Last summer saw a varied and wide ranging series of topics covering several thousand years’ worth of history. We’ve seen some key insights come out as a result for all units.
Perhaps one of the most important things to remember, before any words have been written, is to be careful of the topic that you choose. Some topics have proven to be harder to resource than others. Be mindful of the demands of the assessment objectives, not only when marking, but when choosing the topic. Students have, perhaps unsurprisingly, shown their love of certain topics, but finding a decent number of credible or valid interpretations (AO3) have proven to be much harder and have hampered responses as a result.You can read more about choosing a topic in Mike Goddard’s blog.
We recommend that each coursework piece should use at least 10-15 sources in total, covering both primary and secondary, an essay that uses only a solitary historian’s view is not going to score high marks in AO3. Equally, if a response only uses one or two primary sources, they will be unlikely to score highly in AO2. So if a topic is proven hard to resource, it might be worth thinking again!
The other really important thing to remember is that this is a synoptic unit. The essay skills you need to show in papers 1 and 2 are similar to the essay skills needed in coursework. You have to write relevantly; answer your own question; discuss different interpretations and come to a reasoned and convincing judgement. The source skills of analysis and evaluation of primary sources by using provenance and knowledge must also be applied in coursework – remember that there are 10 marks for evaluating primary sources.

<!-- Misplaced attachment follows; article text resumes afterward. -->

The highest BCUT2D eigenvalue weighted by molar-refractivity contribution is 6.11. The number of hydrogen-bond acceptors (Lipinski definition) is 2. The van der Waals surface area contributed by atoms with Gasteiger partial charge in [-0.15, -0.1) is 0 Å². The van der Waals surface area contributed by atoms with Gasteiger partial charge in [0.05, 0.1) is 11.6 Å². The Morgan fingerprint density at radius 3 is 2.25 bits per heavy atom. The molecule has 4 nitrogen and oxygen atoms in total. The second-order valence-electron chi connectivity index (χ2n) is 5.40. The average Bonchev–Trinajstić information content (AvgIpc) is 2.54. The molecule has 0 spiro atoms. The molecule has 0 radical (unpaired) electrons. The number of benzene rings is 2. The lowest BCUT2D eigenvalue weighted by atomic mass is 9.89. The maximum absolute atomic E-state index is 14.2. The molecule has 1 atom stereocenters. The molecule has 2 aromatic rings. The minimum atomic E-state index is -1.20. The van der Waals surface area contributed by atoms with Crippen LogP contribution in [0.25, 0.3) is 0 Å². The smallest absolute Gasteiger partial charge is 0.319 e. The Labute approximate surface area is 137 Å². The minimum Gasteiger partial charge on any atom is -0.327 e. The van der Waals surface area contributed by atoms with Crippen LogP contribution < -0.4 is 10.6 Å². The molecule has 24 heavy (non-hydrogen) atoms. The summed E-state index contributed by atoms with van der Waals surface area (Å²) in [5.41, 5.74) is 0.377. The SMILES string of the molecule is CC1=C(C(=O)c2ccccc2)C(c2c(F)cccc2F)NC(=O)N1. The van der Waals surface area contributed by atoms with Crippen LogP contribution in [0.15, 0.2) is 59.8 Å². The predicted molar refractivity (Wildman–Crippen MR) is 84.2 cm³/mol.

You also need to use the skills that you have been using in Unit 3 when you have evaluated the two extracts from historians by using your own knowledge. The difference between coursework and these units is that you can choose which secondary and primary sources to include – so be sure that you choose evidence which you can evaluate! You can read more about units 1-3 in the guide to assessment.
Let us look at some key bullet points for each of the assessment objectives. The focus here will be on common themes aimed at supporting overall improvements.
The full asessment objectives can be accessed via the website.
As some key takeaways, we would urge your students to remember the following:
Finally – scripts with commentaries from the summer series are now available on interchange
INSET material will also be available in due course.
We have a brand new interactive tool, giving you access to thousands of pre-approved coursework questions, bringing you a whole new way of submitting questions to us. Make sure you’ve signed up to updates to keep up to date with all the latest news and events.
Grant started working at OCR in February 2014 as a subject specialist in history and citizenship. His degree is in History and Politics, with a focus on modern European and African history and 19th century political thought. Previously, Grant was a Head of Politics, Law and Humanities in schools in Kent and Kingston upon Thames. Outside of work he is an F1 junkie, a passionate Charlton Athletic fan and spending time with his family.